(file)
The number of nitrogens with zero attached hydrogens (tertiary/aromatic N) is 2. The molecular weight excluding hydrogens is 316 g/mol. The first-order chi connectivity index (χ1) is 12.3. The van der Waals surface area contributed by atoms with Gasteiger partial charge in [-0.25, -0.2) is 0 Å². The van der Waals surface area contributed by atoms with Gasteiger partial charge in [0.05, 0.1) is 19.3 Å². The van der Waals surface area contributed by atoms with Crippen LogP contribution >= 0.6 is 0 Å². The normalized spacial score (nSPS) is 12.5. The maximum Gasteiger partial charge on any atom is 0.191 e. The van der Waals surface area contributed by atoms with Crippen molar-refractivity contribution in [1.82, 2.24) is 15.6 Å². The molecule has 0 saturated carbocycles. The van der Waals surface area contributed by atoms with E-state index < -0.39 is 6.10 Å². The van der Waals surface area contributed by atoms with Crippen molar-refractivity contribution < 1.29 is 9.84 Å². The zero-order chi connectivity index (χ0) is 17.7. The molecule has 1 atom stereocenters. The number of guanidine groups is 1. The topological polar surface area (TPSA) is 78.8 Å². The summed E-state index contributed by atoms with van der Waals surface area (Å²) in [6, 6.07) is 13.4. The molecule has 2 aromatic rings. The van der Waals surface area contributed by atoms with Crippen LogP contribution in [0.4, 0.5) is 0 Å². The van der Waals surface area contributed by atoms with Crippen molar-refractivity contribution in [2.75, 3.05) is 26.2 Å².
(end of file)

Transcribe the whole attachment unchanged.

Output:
The number of nitrogens with zero attached hydrogens (tertiary/aromatic N) is 2. The molecular weight excluding hydrogens is 316 g/mol. The first-order chi connectivity index (χ1) is 12.3. The van der Waals surface area contributed by atoms with Gasteiger partial charge in [-0.25, -0.2) is 0 Å². The van der Waals surface area contributed by atoms with Gasteiger partial charge in [0.05, 0.1) is 19.3 Å². The van der Waals surface area contributed by atoms with Crippen LogP contribution >= 0.6 is 0 Å². The normalized spacial score (nSPS) is 12.5. The maximum Gasteiger partial charge on any atom is 0.191 e. The van der Waals surface area contributed by atoms with Crippen molar-refractivity contribution in [1.82, 2.24) is 15.6 Å². The molecule has 0 saturated carbocycles. The van der Waals surface area contributed by atoms with E-state index < -0.39 is 6.10 Å². The van der Waals surface area contributed by atoms with Crippen molar-refractivity contribution < 1.29 is 9.84 Å². The zero-order chi connectivity index (χ0) is 17.7. The molecule has 1 atom stereocenters. The number of guanidine groups is 1. The topological polar surface area (TPSA) is 78.8 Å². The summed E-state index contributed by atoms with van der Waals surface area (Å²) in [6, 6.07) is 13.4. The molecule has 2 aromatic rings. The van der Waals surface area contributed by atoms with Crippen LogP contribution in [0.4, 0.5) is 0 Å². The van der Waals surface area contributed by atoms with Crippen molar-refractivity contribution in [2.75, 3.05) is 26.2 Å².